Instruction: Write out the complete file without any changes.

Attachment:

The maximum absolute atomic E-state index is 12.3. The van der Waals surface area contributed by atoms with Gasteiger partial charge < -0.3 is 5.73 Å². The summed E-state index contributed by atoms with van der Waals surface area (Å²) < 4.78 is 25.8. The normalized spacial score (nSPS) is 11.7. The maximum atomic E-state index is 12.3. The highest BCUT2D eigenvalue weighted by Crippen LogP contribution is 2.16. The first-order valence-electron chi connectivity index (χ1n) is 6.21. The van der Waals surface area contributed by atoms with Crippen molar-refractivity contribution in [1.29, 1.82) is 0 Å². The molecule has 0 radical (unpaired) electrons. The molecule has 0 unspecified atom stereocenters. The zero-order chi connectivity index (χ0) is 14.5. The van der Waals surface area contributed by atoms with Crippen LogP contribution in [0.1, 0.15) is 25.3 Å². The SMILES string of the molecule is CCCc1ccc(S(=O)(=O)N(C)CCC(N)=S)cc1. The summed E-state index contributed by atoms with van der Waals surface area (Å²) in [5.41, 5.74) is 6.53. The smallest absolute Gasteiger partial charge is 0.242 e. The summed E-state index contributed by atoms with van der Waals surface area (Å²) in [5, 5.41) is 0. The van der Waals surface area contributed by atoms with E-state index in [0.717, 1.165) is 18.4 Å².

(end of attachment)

The maximum absolute atomic E-state index is 12.3. The van der Waals surface area contributed by atoms with Gasteiger partial charge < -0.3 is 5.73 Å². The summed E-state index contributed by atoms with van der Waals surface area (Å²) < 4.78 is 25.8. The normalized spacial score (nSPS) is 11.7. The maximum atomic E-state index is 12.3. The highest BCUT2D eigenvalue weighted by Crippen LogP contribution is 2.16. The first-order valence-electron chi connectivity index (χ1n) is 6.21. The van der Waals surface area contributed by atoms with Crippen molar-refractivity contribution in [1.29, 1.82) is 0 Å². The molecule has 0 radical (unpaired) electrons. The molecule has 0 unspecified atom stereocenters. The zero-order chi connectivity index (χ0) is 14.5. The van der Waals surface area contributed by atoms with Crippen LogP contribution in [0.1, 0.15) is 25.3 Å². The SMILES string of the molecule is CCCc1ccc(S(=O)(=O)N(C)CCC(N)=S)cc1. The summed E-state index contributed by atoms with van der Waals surface area (Å²) in [5.41, 5.74) is 6.53. The smallest absolute Gasteiger partial charge is 0.242 e. The summed E-state index contributed by atoms with van der Waals surface area (Å²) in [5, 5.41) is 0. The van der Waals surface area contributed by atoms with E-state index in [0.717, 1.165) is 18.4 Å².